samesame31 Sat 06-Jun-15 08:22:19

We are both mid 30s.

Vivacia Sat 06-Jun-15 08:26:32

It all sounds like too much hard work. I'm not sure why either of you bother.

ALaughAMinute Sat 06-Jun-15 08:28:00

It doesn't sound as if she's a very good friend. Perhaps you should distance yourself from her for a while and see if she makes more of an effort to be nice to you. Either that, or forget it!

Orange6358 Sat 06-Jun-15 08:36:56

The easiest thing would be to have contact when she's nice, steer clear when she's not. In theory she should pull her socks up fast if you are rewarding good behaviour with attention, poor behaviour with no attention. Like a child

She maybe enjoys all the faff and upset and underlaying feelings. However it doesn't suit you - so take control and stop playing the game. Stop contact and go silent when necessary.

You can always be honest with her if she quizzes you. Tell her you don't enjoy elements of your relationship and you have decided to not get involved when things start.

Springtimemama Sat 06-Jun-15 08:37:42

Message withdrawn at poster's request.

Orange6358 Sat 06-Jun-15 08:38:22

Also I wouldn't tolerate rudeness. Just tell her you don't accept rudeness from anyone including her

Orange6358 Sat 06-Jun-15 08:39:06

Or you might find seeing her less often helps

samesame31 Sat 06-Jun-15 08:40:36

The reason I haven't given up is that we've had a lot of good times in the past and I don't want to give up on the chance of that happening again. Also, as I have esteem issues which I know affect how I act sometimes, I want to work with her behaviour, hence my initial question about how to 'manage' the situation, rather than just saying it's too much hard work. I would hate someone to say that about me without first trying to show some understanding

AlternativeTentacles Sat 06-Jun-15 08:42:32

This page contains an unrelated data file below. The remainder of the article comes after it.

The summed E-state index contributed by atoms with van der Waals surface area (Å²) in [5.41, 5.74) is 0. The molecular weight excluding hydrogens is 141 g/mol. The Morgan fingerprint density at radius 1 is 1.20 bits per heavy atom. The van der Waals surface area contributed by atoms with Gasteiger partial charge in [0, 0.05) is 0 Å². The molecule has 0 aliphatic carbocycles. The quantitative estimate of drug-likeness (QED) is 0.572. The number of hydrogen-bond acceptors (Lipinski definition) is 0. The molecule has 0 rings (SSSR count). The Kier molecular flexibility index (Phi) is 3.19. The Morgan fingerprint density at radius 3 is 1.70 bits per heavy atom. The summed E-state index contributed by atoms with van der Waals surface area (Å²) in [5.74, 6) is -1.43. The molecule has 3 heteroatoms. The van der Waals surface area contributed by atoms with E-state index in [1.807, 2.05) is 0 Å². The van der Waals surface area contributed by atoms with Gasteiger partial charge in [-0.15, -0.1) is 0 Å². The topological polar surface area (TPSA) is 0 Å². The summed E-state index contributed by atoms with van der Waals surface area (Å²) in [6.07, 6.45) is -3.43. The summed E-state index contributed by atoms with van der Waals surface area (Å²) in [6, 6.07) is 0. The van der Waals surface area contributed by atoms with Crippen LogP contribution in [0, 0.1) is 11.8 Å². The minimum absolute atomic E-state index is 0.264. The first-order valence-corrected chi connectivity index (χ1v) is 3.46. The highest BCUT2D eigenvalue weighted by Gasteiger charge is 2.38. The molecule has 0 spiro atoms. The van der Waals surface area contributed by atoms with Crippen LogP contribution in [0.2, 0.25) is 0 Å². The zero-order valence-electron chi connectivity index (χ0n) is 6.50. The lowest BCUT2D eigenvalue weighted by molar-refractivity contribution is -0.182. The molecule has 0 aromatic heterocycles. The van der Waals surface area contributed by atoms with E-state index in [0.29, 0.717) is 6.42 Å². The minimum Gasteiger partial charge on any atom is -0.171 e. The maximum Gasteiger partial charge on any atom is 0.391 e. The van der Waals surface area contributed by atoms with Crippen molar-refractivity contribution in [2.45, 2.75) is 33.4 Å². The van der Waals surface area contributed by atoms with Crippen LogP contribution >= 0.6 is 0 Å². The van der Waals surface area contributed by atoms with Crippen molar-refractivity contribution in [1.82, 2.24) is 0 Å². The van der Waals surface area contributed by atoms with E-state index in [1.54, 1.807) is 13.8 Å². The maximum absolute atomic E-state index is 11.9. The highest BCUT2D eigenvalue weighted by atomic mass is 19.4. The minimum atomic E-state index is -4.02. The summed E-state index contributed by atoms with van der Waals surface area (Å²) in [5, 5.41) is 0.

I emailed back and said couldn't we meet half way

Ok. So you dipped out on meeting her and you wanted her to make the move to half deliver your thing as if she is at your beck and call? That might be the way she sees it.

samesame31 Sat 06-Jun-15 08:48:30

Alternative: I see that she probably has a different perspective. However, I had explained to her that I didn't think it was a good idea for us to have lunch as I wasn't feeling great, and it was the first time I had skipped lunch in about a year. In contrast my friend has at least 4 times said she couldn't do lunch because she was busy, with no further explanation about what the busyness was. I didn't take offence at her not meeting me because if she says she is busy then I accept that as a reason not to meet and not question it.

AlternativeTentacles Sat 06-Jun-15 08:49:18

Perhaps you need a new friend?

samesame31 Sat 06-Jun-15 08:52:17

Sorry, I realise that the last message sort of contradicts my earlier comment about asking why she didn't have 5 minutes to meet. That's because I see that being too busy for lunch as slightly different to a 5 minute trip to the car park to hand over something. Also, the reason I didn't want to go to her office is because I find her building quite intimidating and she knows that.